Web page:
Pacific Northwest Region
The Pacific Northwest Region of the U.S. Forest Service includes 19 National Forests, a National Scenic Area, a National Grassland, and two National Volcanic Monuments within the states of Washington and Oregon.
Habitats range from the dry deserts east of the Cascades to the lush rain forests of the Olympic Peninsula. The region supports one of the most diverse floras in the nation with numerous recreational opportunities.
Rare Plant Conservation Success Stories
- Camas Prairie Restoration Project
- Conservation of Greenman's Desert Parsley
- Ongoing Efforts to Recover Mirabilis macfarlanei, MacFarlane's Four-O’clock
- Sisyrinchium sarmentosum (pale blue-eyed grass or mountain pale blue-eyed grass) Conservation Efforts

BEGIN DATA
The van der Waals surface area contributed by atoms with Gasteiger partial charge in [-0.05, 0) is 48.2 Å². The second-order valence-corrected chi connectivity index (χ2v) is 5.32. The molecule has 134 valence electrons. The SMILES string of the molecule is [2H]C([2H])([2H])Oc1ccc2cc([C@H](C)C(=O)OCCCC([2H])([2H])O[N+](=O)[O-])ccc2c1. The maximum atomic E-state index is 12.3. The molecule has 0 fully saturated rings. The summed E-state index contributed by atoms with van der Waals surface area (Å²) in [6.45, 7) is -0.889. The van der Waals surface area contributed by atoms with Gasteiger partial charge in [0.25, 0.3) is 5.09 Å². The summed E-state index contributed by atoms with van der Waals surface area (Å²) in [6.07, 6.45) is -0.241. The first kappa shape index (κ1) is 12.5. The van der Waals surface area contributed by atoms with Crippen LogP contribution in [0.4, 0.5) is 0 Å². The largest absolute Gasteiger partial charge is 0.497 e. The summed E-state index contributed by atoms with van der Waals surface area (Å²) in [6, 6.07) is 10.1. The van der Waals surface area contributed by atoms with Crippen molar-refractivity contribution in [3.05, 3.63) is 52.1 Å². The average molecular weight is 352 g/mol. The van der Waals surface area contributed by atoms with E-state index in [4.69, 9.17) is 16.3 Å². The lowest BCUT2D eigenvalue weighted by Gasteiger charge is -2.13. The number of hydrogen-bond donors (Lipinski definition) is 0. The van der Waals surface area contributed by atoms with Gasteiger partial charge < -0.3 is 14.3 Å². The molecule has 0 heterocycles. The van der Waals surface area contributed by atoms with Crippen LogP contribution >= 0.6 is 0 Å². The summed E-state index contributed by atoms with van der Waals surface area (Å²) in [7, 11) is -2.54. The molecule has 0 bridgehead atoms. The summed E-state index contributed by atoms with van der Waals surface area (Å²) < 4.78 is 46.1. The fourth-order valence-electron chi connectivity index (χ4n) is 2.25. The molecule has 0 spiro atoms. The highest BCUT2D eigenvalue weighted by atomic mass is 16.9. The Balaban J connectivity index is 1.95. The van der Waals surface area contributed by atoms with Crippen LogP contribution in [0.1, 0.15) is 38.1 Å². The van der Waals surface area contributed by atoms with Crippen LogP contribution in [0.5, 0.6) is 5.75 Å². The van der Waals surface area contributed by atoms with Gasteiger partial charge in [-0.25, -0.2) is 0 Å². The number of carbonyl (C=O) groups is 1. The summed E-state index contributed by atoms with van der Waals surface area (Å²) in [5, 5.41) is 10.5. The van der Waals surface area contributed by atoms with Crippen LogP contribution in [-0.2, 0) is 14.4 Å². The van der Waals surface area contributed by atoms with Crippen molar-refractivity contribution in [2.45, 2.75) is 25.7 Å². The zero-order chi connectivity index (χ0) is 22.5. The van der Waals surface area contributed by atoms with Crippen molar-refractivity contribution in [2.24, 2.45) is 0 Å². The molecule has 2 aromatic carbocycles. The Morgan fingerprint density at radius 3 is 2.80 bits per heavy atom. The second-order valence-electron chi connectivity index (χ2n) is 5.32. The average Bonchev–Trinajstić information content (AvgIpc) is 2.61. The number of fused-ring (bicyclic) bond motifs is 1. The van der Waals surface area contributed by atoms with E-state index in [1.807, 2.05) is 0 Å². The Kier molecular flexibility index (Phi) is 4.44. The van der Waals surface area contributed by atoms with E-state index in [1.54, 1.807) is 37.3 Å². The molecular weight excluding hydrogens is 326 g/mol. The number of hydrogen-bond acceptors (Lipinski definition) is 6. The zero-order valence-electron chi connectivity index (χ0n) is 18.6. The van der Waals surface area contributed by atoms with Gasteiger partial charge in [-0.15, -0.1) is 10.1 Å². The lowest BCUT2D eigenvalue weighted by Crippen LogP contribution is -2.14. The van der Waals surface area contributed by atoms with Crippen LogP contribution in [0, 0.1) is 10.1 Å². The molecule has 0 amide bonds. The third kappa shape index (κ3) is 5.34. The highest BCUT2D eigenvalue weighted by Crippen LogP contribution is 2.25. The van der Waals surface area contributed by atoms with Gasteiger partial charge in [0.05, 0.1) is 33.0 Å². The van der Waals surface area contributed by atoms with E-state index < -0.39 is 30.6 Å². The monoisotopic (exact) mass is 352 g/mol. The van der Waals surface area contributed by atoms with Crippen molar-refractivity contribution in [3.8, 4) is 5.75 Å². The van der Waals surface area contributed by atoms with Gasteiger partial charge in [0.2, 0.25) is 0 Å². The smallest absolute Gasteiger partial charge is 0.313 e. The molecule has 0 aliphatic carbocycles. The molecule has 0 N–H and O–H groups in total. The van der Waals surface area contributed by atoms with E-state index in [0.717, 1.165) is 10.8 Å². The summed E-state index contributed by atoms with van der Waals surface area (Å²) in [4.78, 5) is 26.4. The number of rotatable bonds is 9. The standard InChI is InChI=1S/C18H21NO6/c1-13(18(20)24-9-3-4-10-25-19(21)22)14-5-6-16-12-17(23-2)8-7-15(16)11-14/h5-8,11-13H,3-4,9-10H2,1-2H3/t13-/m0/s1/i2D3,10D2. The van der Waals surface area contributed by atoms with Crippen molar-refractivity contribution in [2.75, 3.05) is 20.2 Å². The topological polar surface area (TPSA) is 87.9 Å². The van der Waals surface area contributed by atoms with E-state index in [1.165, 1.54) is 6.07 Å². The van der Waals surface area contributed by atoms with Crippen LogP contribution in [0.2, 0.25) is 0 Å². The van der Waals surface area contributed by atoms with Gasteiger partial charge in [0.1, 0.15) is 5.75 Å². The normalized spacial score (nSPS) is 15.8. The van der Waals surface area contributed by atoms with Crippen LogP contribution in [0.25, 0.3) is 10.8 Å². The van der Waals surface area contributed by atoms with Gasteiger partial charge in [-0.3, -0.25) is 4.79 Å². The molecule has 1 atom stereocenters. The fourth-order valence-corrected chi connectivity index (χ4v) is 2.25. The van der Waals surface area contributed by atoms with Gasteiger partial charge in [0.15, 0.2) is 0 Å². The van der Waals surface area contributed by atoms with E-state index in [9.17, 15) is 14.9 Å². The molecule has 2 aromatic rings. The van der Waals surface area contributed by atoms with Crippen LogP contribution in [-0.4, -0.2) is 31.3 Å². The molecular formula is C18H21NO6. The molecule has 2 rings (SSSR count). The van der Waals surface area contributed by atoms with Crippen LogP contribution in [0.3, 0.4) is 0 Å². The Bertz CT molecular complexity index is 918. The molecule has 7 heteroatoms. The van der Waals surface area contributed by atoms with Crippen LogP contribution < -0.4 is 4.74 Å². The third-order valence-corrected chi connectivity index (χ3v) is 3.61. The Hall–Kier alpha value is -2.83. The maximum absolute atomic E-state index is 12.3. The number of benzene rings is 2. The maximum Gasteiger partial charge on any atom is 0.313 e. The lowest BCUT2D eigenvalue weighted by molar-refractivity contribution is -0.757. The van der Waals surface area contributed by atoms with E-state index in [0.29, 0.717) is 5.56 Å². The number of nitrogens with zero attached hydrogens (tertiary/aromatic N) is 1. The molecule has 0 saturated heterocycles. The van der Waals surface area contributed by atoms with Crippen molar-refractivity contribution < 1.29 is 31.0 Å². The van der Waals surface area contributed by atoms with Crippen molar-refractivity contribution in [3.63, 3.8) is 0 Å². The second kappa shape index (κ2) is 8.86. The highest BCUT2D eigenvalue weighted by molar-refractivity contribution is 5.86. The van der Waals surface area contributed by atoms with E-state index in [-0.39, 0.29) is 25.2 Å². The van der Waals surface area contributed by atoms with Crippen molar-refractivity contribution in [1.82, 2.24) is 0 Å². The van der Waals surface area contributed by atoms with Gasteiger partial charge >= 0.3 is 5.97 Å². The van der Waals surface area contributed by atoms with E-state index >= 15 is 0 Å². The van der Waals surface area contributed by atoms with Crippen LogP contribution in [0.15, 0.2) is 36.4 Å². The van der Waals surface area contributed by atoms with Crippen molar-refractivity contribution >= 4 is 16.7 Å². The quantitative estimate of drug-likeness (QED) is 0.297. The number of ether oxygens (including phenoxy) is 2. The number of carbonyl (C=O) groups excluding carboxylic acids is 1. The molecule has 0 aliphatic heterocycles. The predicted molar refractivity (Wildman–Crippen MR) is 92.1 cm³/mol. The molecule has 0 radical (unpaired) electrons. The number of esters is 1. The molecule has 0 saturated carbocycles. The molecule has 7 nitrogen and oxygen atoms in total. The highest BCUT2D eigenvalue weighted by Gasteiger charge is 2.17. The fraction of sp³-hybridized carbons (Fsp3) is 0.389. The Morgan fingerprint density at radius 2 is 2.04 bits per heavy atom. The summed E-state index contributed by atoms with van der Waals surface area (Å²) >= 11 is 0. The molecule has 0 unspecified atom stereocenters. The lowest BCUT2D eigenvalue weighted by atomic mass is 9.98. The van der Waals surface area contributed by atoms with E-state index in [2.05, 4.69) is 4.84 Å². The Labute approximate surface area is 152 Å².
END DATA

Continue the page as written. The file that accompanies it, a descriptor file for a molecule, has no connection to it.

- The Frozen Garden: Securing Seeds for the Future - The Berry Botanic Garden and the U.S. Forest Service Pacific Northwest Region
- Wenatchee Mountains Checker-mallow Recovery
Fading Gold: The Decline of Aspen in the West
Fading Gold explores the aspen community in the western United States. It describes how aspen grows, the decline of aspen from in the Rocky Mountains to the Sierra Nevada Mountains, and the challenges for aspen in the western landscape. We feature aspen's beautiful fall colors, wildflowers in the aspen community, and the traces left in the aspen groves by past visitors.
Formed deep within the earth's mantle, serpentine rocks found their way to the surface over millennia. Unique flora have evolved on serpentine soils, especially adapted to survive severe hardships of drought, heavy metals, and nutrient stress. The Klamath-Siskiyou Mountains of northwest California and southwest Oregon are the largest serpentine area in North America.